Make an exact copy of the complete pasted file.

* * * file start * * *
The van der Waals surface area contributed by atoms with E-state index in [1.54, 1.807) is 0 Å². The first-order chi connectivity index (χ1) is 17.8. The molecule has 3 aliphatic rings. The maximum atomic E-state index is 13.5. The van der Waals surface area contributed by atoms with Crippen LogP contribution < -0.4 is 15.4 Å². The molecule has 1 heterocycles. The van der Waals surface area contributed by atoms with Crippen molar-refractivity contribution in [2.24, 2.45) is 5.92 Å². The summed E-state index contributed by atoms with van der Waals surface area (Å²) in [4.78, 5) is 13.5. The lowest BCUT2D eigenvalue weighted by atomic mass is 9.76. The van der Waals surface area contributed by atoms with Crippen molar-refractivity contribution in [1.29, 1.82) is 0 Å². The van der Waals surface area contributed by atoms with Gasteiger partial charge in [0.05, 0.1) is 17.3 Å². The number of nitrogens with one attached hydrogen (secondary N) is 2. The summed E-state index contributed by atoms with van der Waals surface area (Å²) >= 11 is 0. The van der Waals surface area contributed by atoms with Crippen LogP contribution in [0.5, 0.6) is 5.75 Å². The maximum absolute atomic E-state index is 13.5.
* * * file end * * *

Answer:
The van der Waals surface area contributed by atoms with E-state index in [1.54, 1.807) is 0 Å². The first-order chi connectivity index (χ1) is 17.8. The molecule has 3 aliphatic rings. The maximum atomic E-state index is 13.5. The van der Waals surface area contributed by atoms with Crippen LogP contribution < -0.4 is 15.4 Å². The molecule has 1 heterocycles. The van der Waals surface area contributed by atoms with Crippen molar-refractivity contribution in [2.24, 2.45) is 5.92 Å². The summed E-state index contributed by atoms with van der Waals surface area (Å²) in [4.78, 5) is 13.5. The lowest BCUT2D eigenvalue weighted by atomic mass is 9.76. The van der Waals surface area contributed by atoms with Crippen molar-refractivity contribution in [1.29, 1.82) is 0 Å². The van der Waals surface area contributed by atoms with Gasteiger partial charge in [0.05, 0.1) is 17.3 Å². The number of nitrogens with one attached hydrogen (secondary N) is 2. The summed E-state index contributed by atoms with van der Waals surface area (Å²) >= 11 is 0. The van der Waals surface area contributed by atoms with Crippen LogP contribution in [0.5, 0.6) is 5.75 Å². The maximum absolute atomic E-state index is 13.5.